Boris Johnson’s new cabinet gives us our latest example of left-right political travel. From circles around the Revolutionary Communist Party to the inner circle of the Boris Johnson’s new libertarian Cabinet:
one of the most radical appointments is Munira Mirza, who heads Johnson’s policy unit after serving as his deputy mayor for arts for eight years. Her appointment to such a senior job in charge of all policy was unexpected given her lack of experience in Westminster politics.Rowena Mason “Boris Johnson ushers in radical new era of special advisers” (06.08.2019)
Her background is unusual: she has links to a circle of former Revolutionary Communist Party supporters who wrote for Living Marxism, then morphed into libertarian provocateurs involved with Spiked online magazine.
Over the years, she has been a prominent critic of multiculturalism as a government policy, opposing Theresa May’s racial disparities audit for public services by claiming the “scene was being set for another bout of political self-flagellation regarding the subject of race in Britain”. She is also co-founder of the Manifesto Club, a pressure group challenging the “erosion of public freedoms”.
An earlier article by Shuja Haider gives some wider context and paints portraits of fellow-left-right-travellers. The article particularly focuses on the journey of Nick Land: how he started as a “cyberpunk absent-minded professor” at Warwick University and went on to become a “self-professed neoreactionary”. The work of Deleuze and Guatarri seemingly being part of that trajectory:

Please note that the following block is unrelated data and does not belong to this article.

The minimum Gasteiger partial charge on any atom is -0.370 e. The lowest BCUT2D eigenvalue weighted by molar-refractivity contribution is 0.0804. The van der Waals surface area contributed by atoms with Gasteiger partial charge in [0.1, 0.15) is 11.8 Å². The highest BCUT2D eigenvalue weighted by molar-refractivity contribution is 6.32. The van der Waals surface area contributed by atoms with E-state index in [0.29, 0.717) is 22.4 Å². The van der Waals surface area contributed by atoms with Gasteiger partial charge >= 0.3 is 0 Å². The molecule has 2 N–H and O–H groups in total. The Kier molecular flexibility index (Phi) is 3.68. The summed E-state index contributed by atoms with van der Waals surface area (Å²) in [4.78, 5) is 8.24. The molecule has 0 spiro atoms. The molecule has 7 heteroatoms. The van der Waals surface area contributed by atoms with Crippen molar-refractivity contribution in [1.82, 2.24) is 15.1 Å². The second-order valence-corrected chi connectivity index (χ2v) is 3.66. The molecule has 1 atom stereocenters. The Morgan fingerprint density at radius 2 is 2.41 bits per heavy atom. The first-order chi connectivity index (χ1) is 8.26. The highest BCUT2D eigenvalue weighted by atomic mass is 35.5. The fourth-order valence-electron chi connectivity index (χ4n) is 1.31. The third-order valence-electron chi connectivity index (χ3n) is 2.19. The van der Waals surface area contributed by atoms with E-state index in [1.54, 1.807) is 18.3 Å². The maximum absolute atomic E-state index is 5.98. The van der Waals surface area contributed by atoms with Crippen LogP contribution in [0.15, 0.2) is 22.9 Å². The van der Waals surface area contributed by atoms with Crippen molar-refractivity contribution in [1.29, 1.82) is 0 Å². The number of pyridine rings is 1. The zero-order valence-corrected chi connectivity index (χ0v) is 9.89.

Deleuze and Guattari set out to describe “the most characteristic and the most important tendency of capitalism,” which they called “deterritorialization.” While in traditional societies the “material flow” of production was regulated by the division of the earth, capitalism set it loose. Yet if capitalism liberated production temporarily, it also tried to counteract this tendency by reinstituting forms of “territoriality,” bringing “all its vast powers of repression to bear” on the very forces that drove its unparalleled flows. The path to emancipation, they argued, was not to withdraw from capitalism, but to “accelerate the process.” Lyotard took this tendency in the opposite direction, in what he would come to proudly call his “evil book.” Workers, he said, desire their own oppression. Far from seeking emancipation, they “enjoy swallowing the shit of capital.”Shuja Haider, “The Darkness at the End of the Tunnel: Artificial Intelligence and Neoreaction” (March 28, 2017)
Last word + Links:
These are notes towards a longer piece.
More notes here: https://frictionfilms.net/2019/06/03/left-right-political-slipperiness-in-green-and-brexit-lands/
Frank Furedi link to be checked out: http://frankfuredi.com/
Another relevant article: “The RCP’s long march from anti-imperialist outsiders to the doors of Downing Street “, BobFromBrockley’s blog https://brockley.blogspot.com/2019/07/the-rcps-long-march-from-anti.html?fbclid=IwAR091TJvHf__dSXxFr36OCXXuYWslpzYLwF0w_i6U5JUxNfRiRG2huPT8Ys